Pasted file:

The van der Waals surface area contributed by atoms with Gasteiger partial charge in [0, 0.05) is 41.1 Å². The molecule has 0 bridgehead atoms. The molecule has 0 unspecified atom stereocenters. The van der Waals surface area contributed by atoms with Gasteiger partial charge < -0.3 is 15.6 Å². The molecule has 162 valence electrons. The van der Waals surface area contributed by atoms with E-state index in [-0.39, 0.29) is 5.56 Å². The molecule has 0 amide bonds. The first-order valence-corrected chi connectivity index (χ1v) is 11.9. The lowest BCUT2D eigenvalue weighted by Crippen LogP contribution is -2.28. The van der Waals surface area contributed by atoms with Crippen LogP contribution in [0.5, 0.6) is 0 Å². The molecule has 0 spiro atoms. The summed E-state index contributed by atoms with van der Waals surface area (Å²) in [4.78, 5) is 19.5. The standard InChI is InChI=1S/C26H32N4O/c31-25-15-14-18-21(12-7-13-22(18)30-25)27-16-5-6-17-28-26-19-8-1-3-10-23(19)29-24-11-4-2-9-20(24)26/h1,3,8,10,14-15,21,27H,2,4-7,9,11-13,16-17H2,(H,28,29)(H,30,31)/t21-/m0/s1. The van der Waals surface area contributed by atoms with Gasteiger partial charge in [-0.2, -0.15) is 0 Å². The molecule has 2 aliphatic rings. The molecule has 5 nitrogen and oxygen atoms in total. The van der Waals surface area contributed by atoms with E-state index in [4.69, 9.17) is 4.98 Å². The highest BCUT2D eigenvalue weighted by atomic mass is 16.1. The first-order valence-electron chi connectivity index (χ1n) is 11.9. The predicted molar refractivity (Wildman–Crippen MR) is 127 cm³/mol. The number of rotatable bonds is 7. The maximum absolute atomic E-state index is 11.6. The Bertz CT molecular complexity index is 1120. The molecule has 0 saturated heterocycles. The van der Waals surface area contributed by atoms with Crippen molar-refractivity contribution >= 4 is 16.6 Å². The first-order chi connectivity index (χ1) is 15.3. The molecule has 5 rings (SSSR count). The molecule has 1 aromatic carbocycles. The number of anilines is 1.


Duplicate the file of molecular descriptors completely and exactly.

The van der Waals surface area contributed by atoms with Gasteiger partial charge in [0, 0.05) is 41.1 Å². The molecule has 0 bridgehead atoms. The molecule has 0 unspecified atom stereocenters. The van der Waals surface area contributed by atoms with Gasteiger partial charge < -0.3 is 15.6 Å². The molecule has 162 valence electrons. The van der Waals surface area contributed by atoms with E-state index in [-0.39, 0.29) is 5.56 Å². The molecule has 0 amide bonds. The first-order valence-corrected chi connectivity index (χ1v) is 11.9. The lowest BCUT2D eigenvalue weighted by Crippen LogP contribution is -2.28. The van der Waals surface area contributed by atoms with Crippen LogP contribution in [0.5, 0.6) is 0 Å². The molecule has 0 spiro atoms. The summed E-state index contributed by atoms with van der Waals surface area (Å²) in [4.78, 5) is 19.5. The standard InChI is InChI=1S/C26H32N4O/c31-25-15-14-18-21(12-7-13-22(18)30-25)27-16-5-6-17-28-26-19-8-1-3-10-23(19)29-24-11-4-2-9-20(24)26/h1,3,8,10,14-15,21,27H,2,4-7,9,11-13,16-17H2,(H,28,29)(H,30,31)/t21-/m0/s1. The van der Waals surface area contributed by atoms with Gasteiger partial charge in [-0.2, -0.15) is 0 Å². The molecule has 2 aliphatic rings. The molecule has 5 nitrogen and oxygen atoms in total. The van der Waals surface area contributed by atoms with E-state index in [4.69, 9.17) is 4.98 Å². The highest BCUT2D eigenvalue weighted by atomic mass is 16.1. The first-order valence-electron chi connectivity index (χ1n) is 11.9. The predicted molar refractivity (Wildman–Crippen MR) is 127 cm³/mol. The number of rotatable bonds is 7. The maximum absolute atomic E-state index is 11.6. The Bertz CT molecular complexity index is 1120. The molecule has 0 saturated heterocycles. The van der Waals surface area contributed by atoms with Crippen molar-refractivity contribution >= 4 is 16.6 Å². The first-order chi connectivity index (χ1) is 15.3. The molecule has 5 rings (SSSR count). The molecule has 1 aromatic carbocycles. The number of anilines is 1.